early May. Individual plant selection was based on maturity, panicle length, grains per panicle, grain fertility, and grain acceptability (Table 1). The bulk population materials were as early as local cultivars. Some of them showed better seed fertility and grain numbers per panicle than local cultivars. Duration was about 90 d. The most promising materials are japonica/japonica crosses — Moroberekan/IRAT177 and ITA235/ Palawan. Lack of rain (108 mm) during Aug 1986 affected the reproductive and maturing stages. Selected plants were sown 3 Oct 1986 to test cold tolerance at the vegetative stage. The transplanted crop was

Table 2. Cold tolerance of selected advanced lines of rainfed upland crosses. Malda, India, 1986-87.

 

Varietal

group

Lines

Survival

(%)

Average

Range of

Designation

Cross

tested

cold score

cold

 

(no.)

(0-9 scale)

tolerance

IR47687-10

IRAT104/Salumpikit

VI/I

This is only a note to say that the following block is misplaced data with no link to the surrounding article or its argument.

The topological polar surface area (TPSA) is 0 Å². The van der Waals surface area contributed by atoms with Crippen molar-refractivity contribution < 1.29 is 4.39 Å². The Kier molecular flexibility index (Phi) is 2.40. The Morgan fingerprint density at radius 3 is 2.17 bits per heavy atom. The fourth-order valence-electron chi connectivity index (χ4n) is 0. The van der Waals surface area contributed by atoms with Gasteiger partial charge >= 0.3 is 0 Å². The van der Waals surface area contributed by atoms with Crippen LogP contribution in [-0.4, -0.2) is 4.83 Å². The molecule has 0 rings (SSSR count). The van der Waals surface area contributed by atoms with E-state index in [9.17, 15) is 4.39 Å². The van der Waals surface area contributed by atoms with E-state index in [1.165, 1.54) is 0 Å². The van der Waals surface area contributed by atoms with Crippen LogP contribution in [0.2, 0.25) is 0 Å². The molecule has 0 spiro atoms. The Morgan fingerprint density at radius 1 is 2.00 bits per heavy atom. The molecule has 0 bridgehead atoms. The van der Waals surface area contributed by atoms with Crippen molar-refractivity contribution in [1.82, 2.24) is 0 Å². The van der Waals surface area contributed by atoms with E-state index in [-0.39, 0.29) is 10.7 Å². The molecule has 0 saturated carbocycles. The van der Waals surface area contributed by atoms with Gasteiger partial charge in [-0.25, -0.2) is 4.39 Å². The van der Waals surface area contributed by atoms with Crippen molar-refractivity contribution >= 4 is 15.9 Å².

3

12.5

7.0

7-7

IR47698-32

IRATl12/Sein Talay

VI/I

1

87.5

4.0

3-5

IR47688-78

IRATl12/Sein Talay

VI/I

6

45.8

7.0

5-9

IR47697-2

ITA235/IR9669 sel.

VI/I

6

62.5

5.8

3-9

IR47699-22

ITA235/Palawan

VI/VI

3

12.5

6.0

4-9

IR47699-28

ITA235/Palawan

VI/VI

2

56.3

5.5

5-6

IR47701-20

ITA235/UPLRi-7

VI/I

3

43.8

8.0

7-9

IR47705-6

Moroberekan/Palawan

VI/VI

8

64.5

6.7

5-9

IR47721-21

IRAT177/H.T. Boewani

VI/I

6

52.5

4.7

1-9

IR47724-14

Moroberekan/IRAT177

VI/VI

3

33.8

6.6

6-7

IR47730-4

IRATl12/Apura

VI/I

5

12.5

6.5

6-7

Soni

Local check

25.0

9.0

8-9

Dular

Local check

12.5

9.0

9-9

screened 3 Jan 1987. Average minimum temperatures were 18 °C in Nov and

13 °C in Dec. Table 2 shows crosses promising for survival percentage.

Table 2 shows crosses promising for survival percentage. Japonica and indica differences in large vascular bundles

Japonica and indica differences in large vascular bundles in culm

Huang Huang, Agronomy Department, Hunan Agricultural College, Changsha, Hunan, China

We studied the number of large vascular bundles in the first internode from the

top (NLVBFI) and the number of primary branches of panicle (NPBP) at heading, in 45 indica (hsien) and japonica (keng) type varieties during 1981-82. NLVBFI was 20.9 ± 6.3 for indica type and 10.1 ± 1.9 for japonica type (see table). NPBP showed almost no differences between the two types. The ratio for NLVBFI/NPBP for 10 indicas averaged 1.97 and ranged from

NLVBFI and NPB a in selected indica and japonica varieties. Hunan, China.

NLVBFI

NPBP